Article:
“Drain You” and “Opium” “Drain You” is an intriguing song. At 3:43, it seems longer than it is because it is situated in the middle of three songs under two minutes. The lyrics sound convoluted, but according to Cobain, most were invented on the spot in the studio, which I find admirable. The verses and the chorus sound different enough to be parts of other songs mixed into one. But what makes the song most compelling is a full minute of a psychedelic interlude about two minutes into the song. This interlude is complete with grating guitar and odd screeching and hissing sounds that were made by, what else, but a toy rubber duck. It is this type of ingenuity that makes Nevermind a special album. Then, just as subtly as the interlude started, it blends seamlessly back into the chorus perfectly. This band was simply doing something right, combining woozy noise rock and heavy metal.
     Unsurprisingly, “Opium” sounds very drug fueled. It encompasses the highs (“so happy / I’m in heaven”) and lows (“the seizures come from opium”) that have become common to portrayed images of drug use. The song does such an effective job conveying the narcotics that at times Wozniak’s wailing lyrics are downright chilling. If the previous three songs were very light, this song begins a series of several dark and depressing songs. From a musical standpoint, this song also signals a shift to a heavier side to the album. For the first time in awhile, we hear full blasts from the guitar that dominate the space. I adhere to my thought that this album, particularly the latter half, is a sort of tribute to Nirvana. This is the second song title that alludes to heroin, which I think, by extension, refers to the sadness of losing a figure like Kurt Cobain.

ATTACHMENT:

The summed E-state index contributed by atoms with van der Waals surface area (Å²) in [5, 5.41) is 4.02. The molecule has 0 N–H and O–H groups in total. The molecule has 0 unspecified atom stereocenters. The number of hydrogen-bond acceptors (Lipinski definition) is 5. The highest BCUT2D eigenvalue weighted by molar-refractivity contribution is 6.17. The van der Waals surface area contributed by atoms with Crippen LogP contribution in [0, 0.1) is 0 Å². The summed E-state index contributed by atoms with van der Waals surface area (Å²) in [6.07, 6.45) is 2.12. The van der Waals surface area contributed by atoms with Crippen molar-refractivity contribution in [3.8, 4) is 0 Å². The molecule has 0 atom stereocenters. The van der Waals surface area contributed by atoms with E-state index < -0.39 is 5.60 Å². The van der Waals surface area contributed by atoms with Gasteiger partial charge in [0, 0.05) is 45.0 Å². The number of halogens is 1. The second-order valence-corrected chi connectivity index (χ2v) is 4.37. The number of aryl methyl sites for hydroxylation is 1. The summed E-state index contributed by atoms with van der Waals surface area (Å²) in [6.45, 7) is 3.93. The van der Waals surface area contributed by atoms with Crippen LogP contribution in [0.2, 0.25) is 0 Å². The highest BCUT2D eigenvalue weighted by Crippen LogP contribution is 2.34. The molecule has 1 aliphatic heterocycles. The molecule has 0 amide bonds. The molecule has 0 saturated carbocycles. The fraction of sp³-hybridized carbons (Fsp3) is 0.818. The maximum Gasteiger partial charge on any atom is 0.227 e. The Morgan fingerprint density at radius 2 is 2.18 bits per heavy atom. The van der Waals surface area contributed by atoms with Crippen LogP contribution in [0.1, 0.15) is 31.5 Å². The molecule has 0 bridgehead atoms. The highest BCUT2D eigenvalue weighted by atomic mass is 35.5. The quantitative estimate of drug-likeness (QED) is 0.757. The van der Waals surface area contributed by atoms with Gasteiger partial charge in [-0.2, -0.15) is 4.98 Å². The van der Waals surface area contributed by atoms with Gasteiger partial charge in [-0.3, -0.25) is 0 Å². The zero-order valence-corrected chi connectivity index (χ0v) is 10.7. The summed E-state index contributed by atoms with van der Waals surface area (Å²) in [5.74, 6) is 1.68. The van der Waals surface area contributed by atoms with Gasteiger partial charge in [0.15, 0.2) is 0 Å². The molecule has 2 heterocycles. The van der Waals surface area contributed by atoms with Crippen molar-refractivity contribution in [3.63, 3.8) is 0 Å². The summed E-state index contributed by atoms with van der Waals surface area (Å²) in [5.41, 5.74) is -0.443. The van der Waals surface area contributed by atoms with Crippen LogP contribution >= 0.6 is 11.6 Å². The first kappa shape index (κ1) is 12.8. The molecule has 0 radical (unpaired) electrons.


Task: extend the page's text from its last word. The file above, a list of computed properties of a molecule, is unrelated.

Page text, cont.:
“Lounge Act” and “One More Suicide” Truth be told, I’m not sure why this song is called “Lounge Act.” It is far from relaxed; instead, Cobain sounds vindictive and infuriated. His last verse is angry guttural screaming. One thing for sure about the song, though: the first ten seconds are great. It begins with Cobain softly moaning from the back of his throat. He sounds exhausted as if he is building himself up. Then Novoselic’s bass line slides in and, for a few seconds, his notes are the only sounds heard. Finally, drums and a fairly clean guitar kick in and the song takes off. For such a quick and angry song, it does not fail to sound intelligent.